On March 25, 2016, Administrative Law Judge Dean Metry found that the U.S. Consumer Product Safety Commission (“CPSC”) case counsel did not prove that high powered, small rare earth magnets (“SREMs”) (1) are defective as sold by Zen Magnets (“Zen”); and (2) constitute a substantial product hazard when sold with appropriate warnings, including proper age recommendations (click here for decision and order). Judge Metry concluded that because the SREMs are not designed, manufactured, or marketed for play to children under fourteen, the proper and intended use of Zen creates no exposure to danger, such as ingestion by small children. Judge Metry did rule, however, that Zen needed to recall a small number of magnets that did not contain sufficient warnings or were marketed for ages twelve years and older.
In response to the decision, Shihan Qu, Zen’s founder said:
“The outcome of the administrative adjudication . . . is in, and common sense has prevailed. This represents first and only administrative review of the merits of the CPSC’s claims regarding SREMs. [This] represents 90% victory, and 10% recall. For the CPSC, this is a huge loss: it’s the first time a CPSC administrative action has been challenged in court since 2001.”
Despite Zen’s claim of “90% victory,” the litigation at the CPSC is far from over. Subsequent to Judge Metry’s decision, CPSC lawyers litigating the case filed a Notice of Intent to Appeal to the full Commission (click here for notice). The Commission’s ability to essentially review the record de novo and adopt, modify, or set aside Judge Metry’s findings of fact and conclusions of law raises interesting questions given the history of the Commission with respect to these magnet products.
Under the CPSC’s regulations for adjudicative proceedings:
“The Commission shall consider the record as a whole or such parts of the record as are cited or as may be necessary to resolve the issues presented and, in addition, shall to the extent necessary or desirable, exercise all the powers which it could have exercised if it had made the Initial Decision.”
Furthermore, in rendering a final decision:
“The Commission shall adopt, modify, or set aside the findings, conclusions, and order contained in the Initial Decision, and shall include in its Final Decision a statement of the reasons for its action and any concurring or dissenting opinions…”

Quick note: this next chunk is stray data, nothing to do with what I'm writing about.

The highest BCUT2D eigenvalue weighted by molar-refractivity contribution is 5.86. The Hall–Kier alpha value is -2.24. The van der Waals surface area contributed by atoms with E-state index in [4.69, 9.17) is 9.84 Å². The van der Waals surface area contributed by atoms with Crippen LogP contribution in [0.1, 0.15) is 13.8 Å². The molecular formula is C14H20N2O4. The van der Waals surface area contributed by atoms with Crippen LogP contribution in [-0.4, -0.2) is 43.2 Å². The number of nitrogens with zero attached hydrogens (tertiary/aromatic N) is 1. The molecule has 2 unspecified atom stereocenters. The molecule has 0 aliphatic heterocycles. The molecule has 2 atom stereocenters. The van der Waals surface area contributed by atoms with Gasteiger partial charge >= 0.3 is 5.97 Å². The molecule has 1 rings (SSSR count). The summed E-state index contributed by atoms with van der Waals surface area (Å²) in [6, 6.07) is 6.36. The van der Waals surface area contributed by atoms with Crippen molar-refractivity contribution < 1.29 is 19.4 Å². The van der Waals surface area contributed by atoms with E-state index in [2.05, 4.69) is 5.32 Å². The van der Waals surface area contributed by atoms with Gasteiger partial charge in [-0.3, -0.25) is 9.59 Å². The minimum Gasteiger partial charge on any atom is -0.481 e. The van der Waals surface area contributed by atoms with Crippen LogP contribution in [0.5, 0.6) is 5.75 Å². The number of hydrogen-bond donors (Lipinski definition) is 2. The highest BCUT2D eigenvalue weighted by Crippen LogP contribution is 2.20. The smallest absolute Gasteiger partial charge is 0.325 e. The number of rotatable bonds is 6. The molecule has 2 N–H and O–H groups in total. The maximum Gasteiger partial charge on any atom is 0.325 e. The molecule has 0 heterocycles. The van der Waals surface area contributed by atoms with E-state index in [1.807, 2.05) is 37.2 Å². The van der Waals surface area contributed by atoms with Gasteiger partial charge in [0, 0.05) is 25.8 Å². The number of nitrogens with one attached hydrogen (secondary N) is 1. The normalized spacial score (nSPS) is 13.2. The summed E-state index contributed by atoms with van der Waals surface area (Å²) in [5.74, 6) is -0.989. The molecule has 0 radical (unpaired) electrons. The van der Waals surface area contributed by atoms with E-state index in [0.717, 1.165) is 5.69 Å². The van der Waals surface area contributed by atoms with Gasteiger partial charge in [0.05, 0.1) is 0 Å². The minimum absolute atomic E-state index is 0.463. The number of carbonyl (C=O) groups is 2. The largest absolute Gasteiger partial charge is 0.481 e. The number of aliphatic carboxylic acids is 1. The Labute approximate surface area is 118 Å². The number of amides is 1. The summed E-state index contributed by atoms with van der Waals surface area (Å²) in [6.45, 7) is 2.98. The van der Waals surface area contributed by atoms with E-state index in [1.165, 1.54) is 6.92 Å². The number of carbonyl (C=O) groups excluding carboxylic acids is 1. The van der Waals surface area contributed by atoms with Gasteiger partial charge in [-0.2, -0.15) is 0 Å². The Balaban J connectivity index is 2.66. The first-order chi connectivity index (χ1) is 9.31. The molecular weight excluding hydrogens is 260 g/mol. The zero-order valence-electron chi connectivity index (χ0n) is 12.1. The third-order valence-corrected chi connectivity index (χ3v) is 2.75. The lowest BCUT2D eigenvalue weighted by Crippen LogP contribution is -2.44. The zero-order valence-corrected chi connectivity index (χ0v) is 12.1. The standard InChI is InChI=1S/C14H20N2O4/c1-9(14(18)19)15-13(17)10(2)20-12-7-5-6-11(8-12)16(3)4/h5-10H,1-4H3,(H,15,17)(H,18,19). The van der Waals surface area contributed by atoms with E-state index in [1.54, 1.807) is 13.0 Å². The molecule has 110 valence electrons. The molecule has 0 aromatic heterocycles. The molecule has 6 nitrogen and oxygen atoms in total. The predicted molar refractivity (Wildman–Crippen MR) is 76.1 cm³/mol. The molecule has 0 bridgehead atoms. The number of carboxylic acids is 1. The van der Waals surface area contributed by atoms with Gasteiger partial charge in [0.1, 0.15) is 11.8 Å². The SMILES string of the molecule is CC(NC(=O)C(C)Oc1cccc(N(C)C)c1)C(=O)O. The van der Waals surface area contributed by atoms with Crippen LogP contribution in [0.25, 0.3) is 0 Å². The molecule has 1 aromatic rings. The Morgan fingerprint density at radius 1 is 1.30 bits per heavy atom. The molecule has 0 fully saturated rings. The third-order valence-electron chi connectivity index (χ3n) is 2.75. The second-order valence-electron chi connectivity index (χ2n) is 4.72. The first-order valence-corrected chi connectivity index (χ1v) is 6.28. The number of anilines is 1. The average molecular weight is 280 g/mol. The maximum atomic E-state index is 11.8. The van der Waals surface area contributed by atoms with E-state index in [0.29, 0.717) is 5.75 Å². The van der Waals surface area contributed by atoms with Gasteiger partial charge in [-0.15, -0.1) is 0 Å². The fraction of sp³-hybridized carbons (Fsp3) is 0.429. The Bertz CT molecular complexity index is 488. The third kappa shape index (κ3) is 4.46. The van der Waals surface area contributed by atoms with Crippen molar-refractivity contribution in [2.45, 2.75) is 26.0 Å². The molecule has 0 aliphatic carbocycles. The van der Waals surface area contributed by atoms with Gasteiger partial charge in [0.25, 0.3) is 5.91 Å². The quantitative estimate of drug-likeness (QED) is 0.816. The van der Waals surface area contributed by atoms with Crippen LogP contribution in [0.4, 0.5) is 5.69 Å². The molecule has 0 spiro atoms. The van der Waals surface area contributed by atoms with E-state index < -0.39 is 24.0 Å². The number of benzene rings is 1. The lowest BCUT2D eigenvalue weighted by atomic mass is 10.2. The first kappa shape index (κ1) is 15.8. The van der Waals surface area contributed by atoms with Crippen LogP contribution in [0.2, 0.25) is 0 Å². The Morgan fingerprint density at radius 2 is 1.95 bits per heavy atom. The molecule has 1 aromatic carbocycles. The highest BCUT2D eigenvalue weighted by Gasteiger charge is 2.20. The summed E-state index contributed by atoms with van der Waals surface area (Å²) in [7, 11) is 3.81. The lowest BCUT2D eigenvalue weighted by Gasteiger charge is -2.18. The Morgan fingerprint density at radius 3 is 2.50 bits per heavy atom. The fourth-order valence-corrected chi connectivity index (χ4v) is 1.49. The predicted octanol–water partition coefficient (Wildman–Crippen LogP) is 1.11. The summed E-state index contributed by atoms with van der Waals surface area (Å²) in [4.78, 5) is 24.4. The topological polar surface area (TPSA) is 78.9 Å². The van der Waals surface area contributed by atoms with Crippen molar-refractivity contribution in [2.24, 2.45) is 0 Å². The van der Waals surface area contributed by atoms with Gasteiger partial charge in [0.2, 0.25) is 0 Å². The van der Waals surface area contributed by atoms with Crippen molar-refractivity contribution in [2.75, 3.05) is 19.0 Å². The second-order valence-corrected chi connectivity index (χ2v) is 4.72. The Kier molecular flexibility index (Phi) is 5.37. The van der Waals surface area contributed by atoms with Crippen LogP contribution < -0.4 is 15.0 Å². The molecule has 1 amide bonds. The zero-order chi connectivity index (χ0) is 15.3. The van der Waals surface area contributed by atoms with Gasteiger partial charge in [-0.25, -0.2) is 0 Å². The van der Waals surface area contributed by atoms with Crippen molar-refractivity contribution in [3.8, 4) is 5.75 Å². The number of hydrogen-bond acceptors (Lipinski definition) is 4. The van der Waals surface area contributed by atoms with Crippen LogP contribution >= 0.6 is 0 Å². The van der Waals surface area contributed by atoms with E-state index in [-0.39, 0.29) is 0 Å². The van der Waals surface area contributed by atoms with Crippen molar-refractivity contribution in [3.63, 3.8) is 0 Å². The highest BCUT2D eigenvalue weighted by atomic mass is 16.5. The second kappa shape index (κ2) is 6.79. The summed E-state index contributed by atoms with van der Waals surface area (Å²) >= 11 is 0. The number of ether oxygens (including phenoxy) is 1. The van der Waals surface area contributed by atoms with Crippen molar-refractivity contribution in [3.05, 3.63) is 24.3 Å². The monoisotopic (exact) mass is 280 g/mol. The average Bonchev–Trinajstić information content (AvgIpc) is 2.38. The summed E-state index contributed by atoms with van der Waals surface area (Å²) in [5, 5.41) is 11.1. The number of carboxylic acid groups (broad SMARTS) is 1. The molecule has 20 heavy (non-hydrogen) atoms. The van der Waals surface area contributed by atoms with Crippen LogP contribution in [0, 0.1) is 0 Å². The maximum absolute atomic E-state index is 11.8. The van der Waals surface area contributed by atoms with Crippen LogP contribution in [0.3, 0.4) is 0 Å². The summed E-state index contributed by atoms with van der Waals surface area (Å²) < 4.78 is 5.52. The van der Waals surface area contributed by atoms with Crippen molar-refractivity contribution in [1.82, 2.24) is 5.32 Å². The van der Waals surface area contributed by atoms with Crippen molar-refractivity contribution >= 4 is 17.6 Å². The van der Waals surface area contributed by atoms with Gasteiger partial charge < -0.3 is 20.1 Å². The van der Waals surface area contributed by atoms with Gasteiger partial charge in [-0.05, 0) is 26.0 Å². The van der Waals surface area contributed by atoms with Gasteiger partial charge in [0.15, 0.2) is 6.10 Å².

In other words, the ALJ is essentially acting as a magistrate whose “recommendation” (i.e., “Initial Judgment”) to the full Commission can be adopted, modified, or overruled as the Commission sees fit—without any deference to the administrative law judge’s initial findings of fact or conclusions of law. With a single vote, the Commission can substitute its opinion for Judge Metry’s.
As to what the full Commission may do, it is important to remember that the Commission voted to approve a safety standard banning such magnets outright, to sue Zen in Colorado for distributing previously recalled products (purchased from Star Networks), and engage in the underlying administrative litigation to force a recall of the Zen SREMs.
Should the Commission set aside Judge Metry’s opinion and order the full recall of these magnets, Zen can appeal to the federal Court of Appeals. A second appeal is a long time away and a further expenditure of time, energy, and resources on the part of Zen. However, while Zen still has a long road to travel to final closure, this administrative case shows that the CPSC can be challenged, with at least initial success, on recall determinations. Although the makeup of the Commission has changed over time, its direction on this issue has remained consistent.
Update on Colorado District Court Zen Litigation
Relatedly, in an earlier post we wrote about a federal court’s decision to enjoin Zen from selling repackaged high powered magnets originally imported by a company who later agreed to a CPSC recall. Because it is illegal to sell a recalled product, the CPSC argued that Zen had broken the law and the federal judge who heard the case agreed.
In the wake of Judge Metry’s ruling, Zen filed a motion asking for reconsideration of the court’s Order. Zen argues that the court should consider Judge Metry’s finding that a product’s design, manufacture, marketing, packaging and warnings, define what a product is. Based on that logic, Zen asserts that the repackaged products it sold (which incorporated magnets purchased from Star Networks) were factually and legally different from the Star Networks products that were the subject of Star’s recall.
The CPSC has opposed the Motion, and has additionally requested that the Court levy a “substantial” civil penalty against Zen Magnets for knowingly violating the CPSA that is near or at the maximum penalty allowed under the statute ($15,150,000). We will update our readers on further developments in that related but separate litigation.